Op-Ed

The way newspapers give meaning to our communities

Paper rolls wait to be loaded onto a dolly for the trip to The News & Observer’s press in downtown Raleigh.
Paper rolls wait to be loaded onto a dolly for the trip to The News & Observer’s press in downtown Raleigh. Courtesy of Dwane Powell

Late last month, The News & Observer quietly announced a plan to explore selling off the paper’s downtown headquarters. The printing presses that have been rolling in the heart of Raleigh since 1956 could soon go quiet, with production moved to a plant in Garner and reporters relocated from the Old Reliable’s home on Nash Square.

The move has a blunt economic logic. Downtown real estate is gaining value, and newspapers are not.

The Charlotte Observer – also owned by McClatchy, the N&O’s corporate parent – is in similar straits, exploring a sale of its uptown Charlotte headquarters to make way for more profitable enterprises.

That the N&O should struggle in a thriving region like the Triangle highlights just how troubled the traditional news business has become. The paper is only moving, not closing. But the declining fortunes of local journalism threaten the integrity of our politics and the character of our community.


I don’t ascribe any special virtue to newspapers. The Fourth Estate employs the same flawed humans who burden our government agencies, private enterprises and personal lives, so there’s no reason to expect saintliness. But it has proven useful in our long democratic experiment to have journalists around, afflicting the comfortable and comforting the afflicted.

Just in the past year, The N&O has annoyed the governor, the North Carolina Democratic Party, the state’s largest utility company, unscrupulous contractors, Robeson County prosecutors, the nation’s oldest public university, several private colleges in the Raleigh area and just about everyone with an interest in the Wake County Public School System.

And rightly so. A free press with the strength to curb concentrated power is still a vital part of our civic culture. Newspapers are, in many cases, the only institutions with the heft to balance other influential interests.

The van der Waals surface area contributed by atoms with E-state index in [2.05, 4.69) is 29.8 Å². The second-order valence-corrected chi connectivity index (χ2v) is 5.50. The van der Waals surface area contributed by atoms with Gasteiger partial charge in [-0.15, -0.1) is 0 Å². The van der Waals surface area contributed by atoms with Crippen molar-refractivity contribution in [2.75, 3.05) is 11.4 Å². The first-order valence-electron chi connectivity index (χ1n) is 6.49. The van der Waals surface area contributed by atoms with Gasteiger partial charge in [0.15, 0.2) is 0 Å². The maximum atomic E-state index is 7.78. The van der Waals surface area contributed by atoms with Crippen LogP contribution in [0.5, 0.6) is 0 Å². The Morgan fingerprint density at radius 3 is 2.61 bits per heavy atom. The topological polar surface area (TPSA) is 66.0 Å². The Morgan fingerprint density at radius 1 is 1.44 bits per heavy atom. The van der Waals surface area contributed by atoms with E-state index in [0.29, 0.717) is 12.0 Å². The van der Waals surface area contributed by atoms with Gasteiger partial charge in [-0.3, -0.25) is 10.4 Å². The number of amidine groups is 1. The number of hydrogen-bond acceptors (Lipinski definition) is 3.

It has been painful to watch that heft diminish. Newspaper circulation has declined for the better part of a decade, forcing layoffs of experienced journalists. I’m often done with today’s anorexic edition before the coffee gets cold.


Of course, there’s now plenty else to read, including more on The N&O’s website. We have mobile apps and social media feeds and a slew of other digital miracles that spoil us for choice. But even as we’ve gained access to news and information from all over the world, we’re losing a vital link to our own communities.

It’s wonderful that I can read stories about higher education from across the country, while my neighbor takes a keen interest in political news from Washington. But the decline of newsprint means he and I are less likely to both read about county tax decisions, our state lawmakers or school board debates. We are less likely to feel connected to the places where we live and work.

New technology brought us the fantasy of becoming digital citizens of the world, roaming far and wide via tiny glass screens, keeping in touch with people and stories no matter where they are. But our lives and our political institutions remain stubbornly rooted in geography.

For centuries, newspapers have helped give meaning to that geography. They establish a common vernacular, define a set of reference points and serve as referee for our cultural and political debates. They are placemakers, helping to forge an actual community.

That role is especially important in a place like the Triangle, where a growing and changing population means fewer longstanding connections. Only 46 percent of Raleigh residents were born in North Carolina, according to an analysis by Governing Magazine. The 54 percent who hail from elsewhere won’t learn the ins and outs of the Tar Heel State on Facebook.

To avoid becoming a homogenized Everytown, we need to support the institutions that define our civic and cultural life. There already seems to be growing interest in local offerings – art, beer, music, food, etc. We should work to cultivate a healthy interest in local news, too.

Whether that means more ink on paper or more locally sourced pixels on our screens, it has to start with a willingness to invest in good reporting in our own backyards. Commentary and click-bait are cheap; investigation and fact-checking are not.

If free digital outlets can eventually offer the kind of depth and clout that newspapers have long wielded, I’ll be the first to celebrate. For now, I’m going to keep offering my monthly tithe to The N&O and hope it can find another downtown spot to call home.

Eric Johnson is a writer in Chapel Hill. He sits on The News & Observer’s Reader Panel, works for UNC and speaks for no one but himself.

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